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The Patient-Centered Medical Home

The Patient-Centered Medical Home

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The Patient-Centered Medical Home

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  1. The Patient-Centered Medical Home Prepared by: Kelly Doran, MD NYU/Bellevue Emergency Medicine

  2. Introduction • What is a patient-centered medical home? • What does it mean for emergency medicine? • Will the PCMH model improve health care?

  3. Objectives • Discuss the development and key features of the PCMH model • Understand implications of the PCMH model for emergency medicine • Delineate ACEP’s position on the PCMH • Explore current implementation of the PCMH

  4. What is a Patient-Centered Medical Home? • “An enhanced model of primary care in which care teams attend to the multi-faceted needs of patients and provide whole person comprehensive and coordinated patient-centered care.” • “A model of care where each patient has an ongoing relationship with a personal physician who leads a team that takes collective responsibility for patient care.”

  5. History of the PCMH • 1967: Concept first introduced by the American Academy of Pediatrics (AAP) • 2001: The IOM’s Crossing the Quality Chasm: A New Health System for the 21st Century states that “the system of care should revolve around the patient.” • 2004 & 2006: The American Academy of Family Physicians (AAFP) and American College of Physicians (ACP) put forth their own statements regarding medical homes

  6. History of the PCMH • 2006: Fewer medical students entering primary care • 2006: The Patient Centered Primary Care Collaborative (PCPCC) was formed, representing employers, medical specialty societies, health insurance plans, and other stakeholders • 2007: Joint Principles of the Patient-Centered Medical Home is put forth by the AAP, AAFP, ACP, and AOA (American Osteopathic Association)

  7. Joint Principles of the PCMH • Personal physician • Physician directed medical practice • Whole person orientation • Care is coordinated and/or integrated • Quality and safety • Enhanced access to care • Payment reform

  8. The PCMH and Emergency Medicine • The PCMH model is hoped to: • Decrease “non-urgent” emergency department use • Help patients control their chronic illnesses to avoid needing emergency care • Reduce hospital admissions • Improve patient care overall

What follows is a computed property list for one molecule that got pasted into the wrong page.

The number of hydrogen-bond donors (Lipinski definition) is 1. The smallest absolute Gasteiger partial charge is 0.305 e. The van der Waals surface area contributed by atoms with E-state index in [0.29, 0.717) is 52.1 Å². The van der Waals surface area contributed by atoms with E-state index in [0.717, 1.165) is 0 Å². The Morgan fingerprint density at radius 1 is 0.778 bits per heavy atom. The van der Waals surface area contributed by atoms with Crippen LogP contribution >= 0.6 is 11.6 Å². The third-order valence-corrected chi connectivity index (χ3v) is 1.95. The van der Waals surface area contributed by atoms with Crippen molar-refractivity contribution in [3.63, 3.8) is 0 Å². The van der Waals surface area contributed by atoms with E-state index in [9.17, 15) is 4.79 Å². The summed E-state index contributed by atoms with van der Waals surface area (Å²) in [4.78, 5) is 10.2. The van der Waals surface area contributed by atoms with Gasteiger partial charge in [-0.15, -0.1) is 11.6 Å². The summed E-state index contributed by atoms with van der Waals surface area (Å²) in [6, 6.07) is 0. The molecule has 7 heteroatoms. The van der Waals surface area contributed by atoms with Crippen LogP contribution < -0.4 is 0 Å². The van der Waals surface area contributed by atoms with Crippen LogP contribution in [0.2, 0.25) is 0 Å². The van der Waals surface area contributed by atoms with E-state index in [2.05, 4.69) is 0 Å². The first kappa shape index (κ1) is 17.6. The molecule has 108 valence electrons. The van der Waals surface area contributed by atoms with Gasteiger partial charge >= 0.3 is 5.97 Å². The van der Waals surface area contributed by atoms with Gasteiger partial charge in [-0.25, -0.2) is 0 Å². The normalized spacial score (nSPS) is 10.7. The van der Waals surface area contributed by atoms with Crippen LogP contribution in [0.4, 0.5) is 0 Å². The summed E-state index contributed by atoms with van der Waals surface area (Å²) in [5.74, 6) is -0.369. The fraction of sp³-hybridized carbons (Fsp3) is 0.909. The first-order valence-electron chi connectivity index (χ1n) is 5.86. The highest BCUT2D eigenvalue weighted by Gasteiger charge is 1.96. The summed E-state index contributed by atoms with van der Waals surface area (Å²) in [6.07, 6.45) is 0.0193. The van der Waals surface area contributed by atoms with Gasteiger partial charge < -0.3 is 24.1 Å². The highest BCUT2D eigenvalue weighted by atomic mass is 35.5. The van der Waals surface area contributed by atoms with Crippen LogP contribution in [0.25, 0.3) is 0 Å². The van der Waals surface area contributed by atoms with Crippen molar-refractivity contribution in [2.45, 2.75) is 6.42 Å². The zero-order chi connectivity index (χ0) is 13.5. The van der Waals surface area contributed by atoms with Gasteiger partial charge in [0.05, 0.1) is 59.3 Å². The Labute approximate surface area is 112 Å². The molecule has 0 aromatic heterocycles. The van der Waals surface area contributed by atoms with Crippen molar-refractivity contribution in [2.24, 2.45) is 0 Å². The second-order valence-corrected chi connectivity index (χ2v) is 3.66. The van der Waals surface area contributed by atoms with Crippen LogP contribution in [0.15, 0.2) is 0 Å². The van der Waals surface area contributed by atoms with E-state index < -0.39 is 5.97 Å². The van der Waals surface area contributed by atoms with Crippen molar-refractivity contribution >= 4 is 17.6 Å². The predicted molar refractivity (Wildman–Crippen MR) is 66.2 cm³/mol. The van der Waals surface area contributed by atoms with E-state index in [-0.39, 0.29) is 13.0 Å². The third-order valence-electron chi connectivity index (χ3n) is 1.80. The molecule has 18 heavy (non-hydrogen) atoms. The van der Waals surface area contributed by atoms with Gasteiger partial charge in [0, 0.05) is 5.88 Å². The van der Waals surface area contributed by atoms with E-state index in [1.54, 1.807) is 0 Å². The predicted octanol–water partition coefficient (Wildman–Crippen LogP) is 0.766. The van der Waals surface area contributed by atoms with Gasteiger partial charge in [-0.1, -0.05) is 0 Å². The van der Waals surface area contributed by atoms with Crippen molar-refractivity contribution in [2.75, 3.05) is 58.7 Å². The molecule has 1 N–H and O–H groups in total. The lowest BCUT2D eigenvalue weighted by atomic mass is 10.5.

9. ACEP’s Response “The realities of our current dysfunctional healthcare system stand in stark contrast to the laudable goals of the PCMH.” - ACEP Policy Statement

  10. ACEP Policy Statement “Important specifics must be addressed before moving forward with widespread adoption of the PCMH model. Nowhere is caution more important than in the way implementation of the PCMH model might negatively impact the emergency department.” - ACEP Policy Statement

  11. The PCMH and Emergency Medicine: The Concerns • Resources used to develop the PCMH model might reduce support available for emergency medicine • The PCMH model might draw attention away from an emergency system that is the “ultimate safety net” for patients

  12. ACEP Policy Statement • ACEP agrees with the basic principles of the PCMH… • With the caveat that eight critical issues should be addressed

  13. ACEP Critical Issues • “ACEP supports high quality, safe, and efficient medical care” • “ACEP supports health care payment reforms that ensure all medical providers are fairly compensated for the care they provide to patients” • Must compensate physicians for EMTALA-mandated services

  14. ACEP Critical Issues • “Enhanced access must be demonstrated” • “Once established, the medical home should continue regardless of insurance status or ability to pay.”

  15. ACEP Critical Issues • “Universal health insurance coverage is necessary for the PCMH model to be most effective.” • “The medical home must include the safety net of emergency care.”

  16. ACEP Critical Issues • “Patients must have freedom to switch medical homes, select specialists of their choosing, and access emergency medical care when they feel they need it.” • Patients, not gatekeepers, should decide what is an emergency by “prudent layperson” standards • “Research must prove the value of the medical home before it is widely adopted.”